MALAYSIA Tanah Tumpah Darahku


Tuesday, May 31, 2011

Subsidies – an ‘opium’ habit hard to break

Indonesia and Malaysia can ill afford to spend more to keep energy costs artificially low.

By Emily Kaiser

SINGAPORE: Governments in Southeast Asia have a narrow window of opportunity to pare back politically popular fuel subsidies on their own schedule before budgets or bond holders force their hands.

The wild card, as always, is oil prices. If crude climbs back toward 2008′s record highs, as many private economists predict, Indonesia and Malaysia look particularly vulnerable as subsidies consume a bigger share of public spending.

Both countries have massive infrastructure needs to ensure their economies can sustain rapid growth, and they can ill afford to spend more to keep energy costs artificially low.

Both also know they must eventually change their ways.

Malaysia has a healthy current account surplus and a little bit of budgetary wiggle room that will give it time for a brief delay. Indonesia boasts a modest deficit that is the envy of some Asian neighbours, but foreign investors are big holders of its government bonds, and may not be patient if oil spikes.

Indonesia and Malaysia are not the only subsidisers in the region, but they have some of the lowest retail prices for diesel and gasoline across Asia. Indonesia’s are less than half those of China’s, for example.

Malaysian Prime Minister Najib Tun Razak said earlier in May that subsidies were “like opium” and kicking the habit was hard but necessary. Just a week later, however, his government
unexpectedly backed away from raising fuel prices.

The about-face highlights how difficult it will be for countries to change before the fiscal cost becomes unbearable.

Yesterday, Malaysia said it would raise electricity prices by about 7%, but it has much more work to do on the much larger issue of gasoline and diesel subsidies.

Politics trickier

The economic case for curbing the subsidies is simple: they drive up deficits and divert money from much-needed investment, and they disproportionately benefit wealthier households, exacerbating income inequality strains.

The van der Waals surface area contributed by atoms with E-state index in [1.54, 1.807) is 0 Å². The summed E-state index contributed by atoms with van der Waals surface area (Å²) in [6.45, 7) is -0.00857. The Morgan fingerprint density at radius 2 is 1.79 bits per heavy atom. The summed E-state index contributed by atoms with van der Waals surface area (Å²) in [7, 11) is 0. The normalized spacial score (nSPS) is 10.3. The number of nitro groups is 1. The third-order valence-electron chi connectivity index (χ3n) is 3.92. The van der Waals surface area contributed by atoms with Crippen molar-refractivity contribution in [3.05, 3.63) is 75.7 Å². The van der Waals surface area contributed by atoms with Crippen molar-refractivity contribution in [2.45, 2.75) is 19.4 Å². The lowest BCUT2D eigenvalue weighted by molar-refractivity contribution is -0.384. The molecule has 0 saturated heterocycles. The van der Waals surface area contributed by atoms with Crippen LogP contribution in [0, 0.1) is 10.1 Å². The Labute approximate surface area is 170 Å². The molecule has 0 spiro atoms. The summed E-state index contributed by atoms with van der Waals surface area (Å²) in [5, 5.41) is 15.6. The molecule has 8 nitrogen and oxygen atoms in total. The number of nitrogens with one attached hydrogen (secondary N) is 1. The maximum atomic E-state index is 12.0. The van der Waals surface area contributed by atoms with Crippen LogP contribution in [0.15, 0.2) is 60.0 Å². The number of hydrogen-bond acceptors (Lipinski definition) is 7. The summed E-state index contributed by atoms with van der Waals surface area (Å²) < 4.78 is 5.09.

The politics are trickier. The more expensive oil gets, the more voters demand subsidies. But the consequence of keeping them is worsening public finances, which can alarm bond holders and scare away private investors who are vital to growth.

Malaysia’s next general election isn’t due until 2013 but analysts said Najib could call for snap polls this year to secure his mandate after assuming power in 2009.

Najib said his government had budgeted RM11 billion (US$3.6 billion) for fuel subsidies this year, but the actual figure is now expected to be around RM18 billion because of high crude oil prices.

Hak Bin Chua, an economist who tracks Malaysia for Bank of America Merrill Lynch, said the country could partially offset higher subsidy costs with stronger tax revenues and proceeds from privatisations.

The deficit may come in “slightly higher” than the government’s planned 5.4% of gross domestic product (GDP), but probably would not shoot past 6%, he said.

Anthony Nafte, senior economist with CLSA, said Malaysia’s current account surplus means it can afford to wait a bit longer before raising fuel prices, even though he expects the cost of subsidies to reach 2.3% of GDP – double Malaysia’s initial estimate.

Indonesia is a somewhat different story. It has a much smaller current account surplus, leaving it
more dependent on government debt to cover its budget deficit, which is currently modest but would swell if subsidy costs keep growing. If bond holders sense that subsidies are swamping the budget, borrowing costs could spike.